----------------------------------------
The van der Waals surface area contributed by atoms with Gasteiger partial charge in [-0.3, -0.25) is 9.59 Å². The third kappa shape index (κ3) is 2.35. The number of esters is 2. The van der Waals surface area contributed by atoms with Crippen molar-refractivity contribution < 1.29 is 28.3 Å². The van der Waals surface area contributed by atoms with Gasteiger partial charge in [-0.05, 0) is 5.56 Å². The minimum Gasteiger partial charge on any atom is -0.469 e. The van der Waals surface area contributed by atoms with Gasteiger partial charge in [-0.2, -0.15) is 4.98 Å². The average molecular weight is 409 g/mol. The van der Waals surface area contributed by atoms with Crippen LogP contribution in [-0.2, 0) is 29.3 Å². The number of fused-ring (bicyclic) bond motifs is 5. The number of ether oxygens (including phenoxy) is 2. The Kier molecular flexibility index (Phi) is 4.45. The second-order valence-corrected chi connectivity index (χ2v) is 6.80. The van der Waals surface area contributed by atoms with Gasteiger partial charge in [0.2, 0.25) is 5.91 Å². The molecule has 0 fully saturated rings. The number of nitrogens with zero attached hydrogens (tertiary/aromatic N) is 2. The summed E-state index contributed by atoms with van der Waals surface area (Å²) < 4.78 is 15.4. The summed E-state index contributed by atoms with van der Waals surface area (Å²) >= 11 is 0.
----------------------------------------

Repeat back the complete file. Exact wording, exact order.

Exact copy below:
The van der Waals surface area contributed by atoms with Gasteiger partial charge in [-0.3, -0.25) is 9.59 Å². The third kappa shape index (κ3) is 2.35. The number of esters is 2. The van der Waals surface area contributed by atoms with Crippen molar-refractivity contribution < 1.29 is 28.3 Å². The van der Waals surface area contributed by atoms with Gasteiger partial charge in [-0.05, 0) is 5.56 Å². The minimum Gasteiger partial charge on any atom is -0.469 e. The van der Waals surface area contributed by atoms with Gasteiger partial charge in [-0.2, -0.15) is 4.98 Å². The average molecular weight is 409 g/mol. The van der Waals surface area contributed by atoms with Crippen LogP contribution in [-0.2, 0) is 29.3 Å². The number of fused-ring (bicyclic) bond motifs is 5. The number of ether oxygens (including phenoxy) is 2. The Kier molecular flexibility index (Phi) is 4.45. The second-order valence-corrected chi connectivity index (χ2v) is 6.80. The van der Waals surface area contributed by atoms with Gasteiger partial charge in [0.2, 0.25) is 5.91 Å². The molecule has 0 fully saturated rings. The number of nitrogens with zero attached hydrogens (tertiary/aromatic N) is 2. The summed E-state index contributed by atoms with van der Waals surface area (Å²) < 4.78 is 15.4. The summed E-state index contributed by atoms with van der Waals surface area (Å²) >= 11 is 0.